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Title: The 3 Things Needed for Reaching the Lost
Introduction: Welcome to New Life in Christ. This morning we are starting in Chapter 15 of the Book of Luke in our verse-by-verse teaching series out of that book.
Read Luke 15:1-10
I’ve heard about a little six-year old boy who restlessly struggled to listen to a rather lengthy sermon. After the service, the little boy asked the question that sooner or later most "church kids" ask. "Dad" he said, "what does the preacher do the rest of the week?" The dad replied, "Son, he’s a very busy man. He takes care of church business, visits the sick, studies the Bible. . . and he has to take time to rest up. You see, preaching in public is not an easy job." The little boy thought about that and said, "Well, listening ain’t so easy either!"
The truth is that listening really is not always easy, especially when the messages are challenging. Last week’s message from the end of Chapter 14 was challenging because I shared with you the total commitment necessary to follow Jesus. This week’s message may be just as challenging because I will be sharing with you on the subject of the Christians responsibility in reaching the lost. I know I was troubled in my heart as I studied this text because the more I studied this passage, the more I realized how I and the church have not been responding to the lost the way Jesus taught that we should. The message may be challenging to you today, but it is the message of the Bible, as such it is not meant to condemn us but it is meant to change us, and sometimes that requires that we be made uncomfortable.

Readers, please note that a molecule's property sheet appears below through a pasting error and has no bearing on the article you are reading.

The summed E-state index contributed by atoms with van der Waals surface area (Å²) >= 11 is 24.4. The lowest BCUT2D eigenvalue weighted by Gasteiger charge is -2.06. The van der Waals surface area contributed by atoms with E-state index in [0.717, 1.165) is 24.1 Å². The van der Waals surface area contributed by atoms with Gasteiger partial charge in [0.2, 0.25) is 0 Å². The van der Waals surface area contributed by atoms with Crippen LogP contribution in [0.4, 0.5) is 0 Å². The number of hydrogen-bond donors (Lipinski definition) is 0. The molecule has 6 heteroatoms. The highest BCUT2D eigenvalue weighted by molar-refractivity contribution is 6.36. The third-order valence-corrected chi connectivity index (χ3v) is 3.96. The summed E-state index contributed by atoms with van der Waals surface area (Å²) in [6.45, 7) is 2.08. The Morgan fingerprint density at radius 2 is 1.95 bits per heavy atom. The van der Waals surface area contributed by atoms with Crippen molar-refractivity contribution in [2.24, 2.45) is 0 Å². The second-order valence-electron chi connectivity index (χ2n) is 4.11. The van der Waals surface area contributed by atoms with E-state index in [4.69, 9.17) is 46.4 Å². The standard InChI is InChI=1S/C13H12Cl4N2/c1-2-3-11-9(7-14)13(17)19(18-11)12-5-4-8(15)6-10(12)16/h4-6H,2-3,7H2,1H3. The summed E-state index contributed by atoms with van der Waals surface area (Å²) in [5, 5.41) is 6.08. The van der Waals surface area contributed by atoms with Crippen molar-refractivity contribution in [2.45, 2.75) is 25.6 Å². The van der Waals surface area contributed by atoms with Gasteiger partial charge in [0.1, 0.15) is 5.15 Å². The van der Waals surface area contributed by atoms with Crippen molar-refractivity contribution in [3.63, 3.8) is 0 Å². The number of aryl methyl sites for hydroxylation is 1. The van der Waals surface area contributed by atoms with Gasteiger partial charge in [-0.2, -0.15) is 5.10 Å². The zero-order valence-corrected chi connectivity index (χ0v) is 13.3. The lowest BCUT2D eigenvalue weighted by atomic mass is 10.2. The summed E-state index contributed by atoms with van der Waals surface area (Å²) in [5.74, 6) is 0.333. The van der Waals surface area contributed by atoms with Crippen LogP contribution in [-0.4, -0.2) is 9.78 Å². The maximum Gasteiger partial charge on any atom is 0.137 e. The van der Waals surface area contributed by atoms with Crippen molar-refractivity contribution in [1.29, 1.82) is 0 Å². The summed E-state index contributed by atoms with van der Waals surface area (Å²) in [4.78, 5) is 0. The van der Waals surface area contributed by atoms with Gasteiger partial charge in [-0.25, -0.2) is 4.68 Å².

I will go over this passage verse by verse shortly, but first I will give you an overview of what these parables are about in general.
In these two parables something of value is lost. In the stories the thing lost, whether a sheep or a coin, have monetary value. Nobody, including the religious leaders who valued material things, would ignore such a loss; rather they would put every effort into finding it and would rejoice when they did.
If this is true about things that are lost, shouldn’t it also be for people who are spiritually lost? The term "lost" refers to those who are not Christians, to those who are outside of the household of God but whom God desires to come home. You can see this in the story of the Prodigal Son where the father says about the son who has repented and returned home "he was lost and is found (verse 31)." Clearly it is those are spiritually lost who are represented by the lost things in these illustrate stories.
Shouldn’t we respond to people who are lost in the same way or even a greater way than we would to lost things? Shouldn’t we exhibit the same efforts, and perseverance in searching for them? Shouldn’t we be filled with joy at there being found? I believe that the point of this passage is primarily to remind Christians of how they should respond to the lost. You could also interpret these parables as primarily illustrating how God responds and searches for the lost. Even if that is the case, the message remains essentially the same because if God responds a certain way to those who are lost then it
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